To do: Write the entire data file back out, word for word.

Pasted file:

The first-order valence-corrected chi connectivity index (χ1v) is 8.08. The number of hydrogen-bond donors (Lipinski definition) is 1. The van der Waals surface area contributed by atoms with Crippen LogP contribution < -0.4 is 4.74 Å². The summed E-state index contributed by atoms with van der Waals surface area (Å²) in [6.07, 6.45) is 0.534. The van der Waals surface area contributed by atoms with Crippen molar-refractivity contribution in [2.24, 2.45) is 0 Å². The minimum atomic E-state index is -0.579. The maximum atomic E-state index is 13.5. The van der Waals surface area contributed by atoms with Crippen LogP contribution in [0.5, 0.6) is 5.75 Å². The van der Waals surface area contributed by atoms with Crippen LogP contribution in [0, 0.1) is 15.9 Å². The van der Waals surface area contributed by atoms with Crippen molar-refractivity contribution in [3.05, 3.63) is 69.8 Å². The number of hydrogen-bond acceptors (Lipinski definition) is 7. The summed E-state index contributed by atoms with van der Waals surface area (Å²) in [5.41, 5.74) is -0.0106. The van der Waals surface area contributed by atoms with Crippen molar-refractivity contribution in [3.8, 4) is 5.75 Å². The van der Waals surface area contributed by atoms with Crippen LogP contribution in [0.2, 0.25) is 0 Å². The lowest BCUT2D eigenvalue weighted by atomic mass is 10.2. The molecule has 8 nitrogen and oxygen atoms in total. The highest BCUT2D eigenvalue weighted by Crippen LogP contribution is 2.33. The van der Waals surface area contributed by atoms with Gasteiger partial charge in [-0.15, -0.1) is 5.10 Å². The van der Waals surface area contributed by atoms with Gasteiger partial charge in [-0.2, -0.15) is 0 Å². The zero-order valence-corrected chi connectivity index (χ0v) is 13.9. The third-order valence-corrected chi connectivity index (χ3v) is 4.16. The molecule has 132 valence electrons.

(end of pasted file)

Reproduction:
The first-order valence-corrected chi connectivity index (χ1v) is 8.08. The number of hydrogen-bond donors (Lipinski definition) is 1. The van der Waals surface area contributed by atoms with Crippen LogP contribution < -0.4 is 4.74 Å². The summed E-state index contributed by atoms with van der Waals surface area (Å²) in [6.07, 6.45) is 0.534. The van der Waals surface area contributed by atoms with Crippen molar-refractivity contribution in [2.24, 2.45) is 0 Å². The minimum atomic E-state index is -0.579. The maximum atomic E-state index is 13.5. The van der Waals surface area contributed by atoms with Crippen LogP contribution in [0.5, 0.6) is 5.75 Å². The van der Waals surface area contributed by atoms with Crippen LogP contribution in [0, 0.1) is 15.9 Å². The van der Waals surface area contributed by atoms with Crippen molar-refractivity contribution in [3.05, 3.63) is 69.8 Å². The number of hydrogen-bond acceptors (Lipinski definition) is 7. The summed E-state index contributed by atoms with van der Waals surface area (Å²) in [5.41, 5.74) is -0.0106. The van der Waals surface area contributed by atoms with Crippen molar-refractivity contribution in [3.8, 4) is 5.75 Å². The van der Waals surface area contributed by atoms with Crippen LogP contribution in [0.2, 0.25) is 0 Å². The lowest BCUT2D eigenvalue weighted by atomic mass is 10.2. The molecule has 8 nitrogen and oxygen atoms in total. The highest BCUT2D eigenvalue weighted by Crippen LogP contribution is 2.33. The van der Waals surface area contributed by atoms with Gasteiger partial charge in [-0.15, -0.1) is 5.10 Å². The van der Waals surface area contributed by atoms with Gasteiger partial charge in [-0.2, -0.15) is 0 Å². The zero-order valence-corrected chi connectivity index (χ0v) is 13.9. The third-order valence-corrected chi connectivity index (χ3v) is 4.16. The molecule has 132 valence electrons.